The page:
Michael Gove delivered this year’s Theos annual lecture last night, and his subject was environmental justice, stewardship and the moral purpose of government. The whole lecture is well worth reading, not least because it is probably the most overtly Christian speech made by any senior British politician since Margaret Thatcher delivered her ‘Sermon on the Mound‘ to the General Assembly of the Church of Scotland in 1988. In that speech she declared unashamedly that she was “speaking personally as a Christian”. She didn’t couch her faith in milky spiritual platitudes or half-apologise for her profound Christian convictions; she went for the blood-red meat. “Christianity is about spiritual redemption, not social reform,” she proclaimed – to a gathering of senior Christian leaders and theologians – before she proceeded to expound to them the “distinctive marks of Christianity”. The General Assembly of the Church of Scotland are still reeling from their encounter with theo-political greatness.
Last night Michael Gove, now Secretary of State for Environment, Food and Rural Affairs, declared: “I speak as a Christian, convinced that the moral teachings of the Christian Church, the example of Christ’s life and Christian theology all help us in reflecting on the responsibilities we all have to others.”
Senior politicians just don’t do this any more, and they haven’t since… well, probably since atheist Alastair Campbell interrupted Tony Blair 15 years ago when he was asked about his faith. “We don’t do God,” snapped Mr Campbell to the poor interviewer. “I’m sorry. We don’t do God,” he reiterated, not remotely sorry at all. And since then no senior British politician has dared to do God, mostly for fear of being harangued on Twitter by the National Secular Society. “You talk about [religion] in our system and, frankly, people do think you’re a nutter,” said Tony Blair.
Michael Gove doesn’t particularly care what people think about him: like Margaret Thatcher, he is perfectly content to be considered a fool for Christ, and just get on with doing what’s right. And so, in a lecture replete with theological nuance and crammed with essential conservative political morality, he does God abundantly:
…as a Christian I recognise that we are all flawed individuals in a fallen world, prone to error and arrogance, and any attempt to arrogate to ourselves the mandate of heaven for our actions would be the height of hubris and brittle folly.
…In the Gospel according to John, Jesus declares, “I am come that they might have life, and that they might have it more abundantly.”
Jesus casts himself as he speaks as a good shepherd – caring for his flock through all vicissitudes, and bringing them to a life more abundant through a time of trial.
…For Christians, the ethical responsibility we have towards the environment is encapsulated in the concept of stewardship. Christians are called to remember their rightful place within Creation – and the vast web of life it created – and their responsibility to protect and defend it.
…Laudato Si was how St Francis sought to honour God in his famous religious song, the Canticle of the Creatures, also known as the Canticle of the Sun. In this, he expresses the desire that man and nature should be one – sharing a love of the earth and all God’s creatures in it. Written near the end of his life, around 1225, it is familiar to Anglican congregations as the source of the words to the joyful hymn, All Creatures of our God and King.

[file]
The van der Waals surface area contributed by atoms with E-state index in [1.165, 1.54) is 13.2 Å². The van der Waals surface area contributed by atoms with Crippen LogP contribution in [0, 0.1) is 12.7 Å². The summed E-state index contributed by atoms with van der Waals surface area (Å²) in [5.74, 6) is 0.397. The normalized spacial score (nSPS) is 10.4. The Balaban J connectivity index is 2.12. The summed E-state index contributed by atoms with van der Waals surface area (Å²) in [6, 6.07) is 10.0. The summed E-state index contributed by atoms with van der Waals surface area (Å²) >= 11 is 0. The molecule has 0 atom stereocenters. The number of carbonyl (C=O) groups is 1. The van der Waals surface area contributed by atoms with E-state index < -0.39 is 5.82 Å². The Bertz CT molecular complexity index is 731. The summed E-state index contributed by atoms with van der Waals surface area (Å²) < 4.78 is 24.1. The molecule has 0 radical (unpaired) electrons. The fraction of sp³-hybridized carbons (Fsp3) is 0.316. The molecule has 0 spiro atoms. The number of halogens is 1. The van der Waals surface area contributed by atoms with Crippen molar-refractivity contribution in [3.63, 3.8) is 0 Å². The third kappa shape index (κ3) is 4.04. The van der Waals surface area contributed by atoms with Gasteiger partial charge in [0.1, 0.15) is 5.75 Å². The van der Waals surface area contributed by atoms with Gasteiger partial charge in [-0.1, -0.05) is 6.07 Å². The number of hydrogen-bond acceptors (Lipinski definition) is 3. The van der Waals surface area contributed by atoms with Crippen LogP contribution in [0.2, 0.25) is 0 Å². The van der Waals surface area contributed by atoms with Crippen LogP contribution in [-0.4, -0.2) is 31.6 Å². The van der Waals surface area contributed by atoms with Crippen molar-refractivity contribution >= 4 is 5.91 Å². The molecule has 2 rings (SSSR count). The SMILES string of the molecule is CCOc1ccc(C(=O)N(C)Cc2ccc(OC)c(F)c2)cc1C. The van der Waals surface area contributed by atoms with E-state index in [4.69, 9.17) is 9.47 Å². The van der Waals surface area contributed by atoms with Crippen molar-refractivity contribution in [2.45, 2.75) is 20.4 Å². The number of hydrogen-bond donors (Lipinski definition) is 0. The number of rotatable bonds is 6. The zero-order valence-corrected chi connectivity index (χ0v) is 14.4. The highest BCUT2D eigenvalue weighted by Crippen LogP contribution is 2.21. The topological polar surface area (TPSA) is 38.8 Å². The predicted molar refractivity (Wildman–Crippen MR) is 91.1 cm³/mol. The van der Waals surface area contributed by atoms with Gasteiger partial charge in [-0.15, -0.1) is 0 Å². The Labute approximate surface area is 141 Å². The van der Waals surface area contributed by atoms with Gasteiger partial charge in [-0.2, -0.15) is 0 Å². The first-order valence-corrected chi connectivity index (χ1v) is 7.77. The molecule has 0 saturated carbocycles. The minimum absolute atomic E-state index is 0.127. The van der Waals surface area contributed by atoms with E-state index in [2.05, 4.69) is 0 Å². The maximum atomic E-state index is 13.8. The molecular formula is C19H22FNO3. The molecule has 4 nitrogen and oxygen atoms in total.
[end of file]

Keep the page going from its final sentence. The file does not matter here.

Significantly, the creatures in question are not just the animals of which St Francis was famously fond but earthly elements and the essentials of all life. In the hymn, these appear as the ‘burning sun with golden beam’. The ‘silver moon with softer gleam’ and the ‘fire so masterful and bright’. The rushing wind, the clouds that sail in Heaven and ‘Thou flowing water, pure and clear’. All owed their existence to God, and should therefore raise their voices in thanks to Him.
There is much, much more profound spiritual insight, theological intelligence and appreciation of the Christian and Conservative understanding for environmental stewardship in this speech than has ever been expounded by an Environment Secretary. Certainly, others would have drawn on many of those eminent scholars, environmentalists and politicians who were name-checked, but Michael Gove is different: he expounds his personal philosophy – he explains what drives and inspires him – and if there’s one thing the contemporary Conservative Party sorely needs it is a secure and tested philosophy to mitigate if not obviate the increasingly widespread perception of an anchor-less and rudderless rabble of mutual loathing and dogmatic incompatibilities.
For Michael Gove, the ethics of creation are inescapably bound by the ethics of the kingdom. His political theology is not off with the ‘sky fairy’ or steeped in aloof eschatological obscurity: he is concerned with the here and now; with how the starving might be fed; how bees might be saved; how lambs might be treated compassionately; how puppies might be better loved; how present progress might be faithful to the Creator’s vision of order and universal provision. This lecture is a true vision through the realisation of which people will literally cease to perish.
There is, however, one slight niggle: there was far too much Pope Francis (and Pope John Paul II and Pope Benedict), and nowhere near enough Bishop of Chester. Some conservative-minded (and Conservative-leaning) Anglican leaders (there are one or two) have been formulating cogent theses on the environment for quite a few years. One might expect an Anglican Environment Secretary to name-check at least the Rt Rev’d Dr Peter Forster, whose interrogations of globalist pontifications, and probings of lefty pious platitudes, are invariably a delight to meditate upon.